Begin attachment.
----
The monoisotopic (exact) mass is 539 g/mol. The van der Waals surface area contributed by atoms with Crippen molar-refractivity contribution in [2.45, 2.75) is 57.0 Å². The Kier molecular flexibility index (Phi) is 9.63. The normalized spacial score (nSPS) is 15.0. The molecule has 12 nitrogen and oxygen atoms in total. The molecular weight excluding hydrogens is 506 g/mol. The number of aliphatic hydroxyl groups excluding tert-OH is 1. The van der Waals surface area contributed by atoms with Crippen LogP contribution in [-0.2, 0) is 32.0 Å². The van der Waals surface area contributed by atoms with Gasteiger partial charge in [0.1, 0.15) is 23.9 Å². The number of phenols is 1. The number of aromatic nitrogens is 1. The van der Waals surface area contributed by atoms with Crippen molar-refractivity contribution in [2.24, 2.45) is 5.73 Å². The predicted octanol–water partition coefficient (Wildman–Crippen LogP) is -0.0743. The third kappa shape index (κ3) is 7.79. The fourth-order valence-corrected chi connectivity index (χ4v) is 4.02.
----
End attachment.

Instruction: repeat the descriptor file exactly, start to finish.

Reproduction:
The monoisotopic (exact) mass is 539 g/mol. The van der Waals surface area contributed by atoms with Crippen molar-refractivity contribution in [2.45, 2.75) is 57.0 Å². The Kier molecular flexibility index (Phi) is 9.63. The normalized spacial score (nSPS) is 15.0. The molecule has 12 nitrogen and oxygen atoms in total. The molecular weight excluding hydrogens is 506 g/mol. The number of aliphatic hydroxyl groups excluding tert-OH is 1. The van der Waals surface area contributed by atoms with Crippen LogP contribution in [-0.2, 0) is 32.0 Å². The van der Waals surface area contributed by atoms with Gasteiger partial charge in [0.1, 0.15) is 23.9 Å². The number of phenols is 1. The number of aromatic nitrogens is 1. The van der Waals surface area contributed by atoms with Crippen molar-refractivity contribution in [2.24, 2.45) is 5.73 Å². The predicted octanol–water partition coefficient (Wildman–Crippen LogP) is -0.0743. The third kappa shape index (κ3) is 7.79. The fourth-order valence-corrected chi connectivity index (χ4v) is 4.02.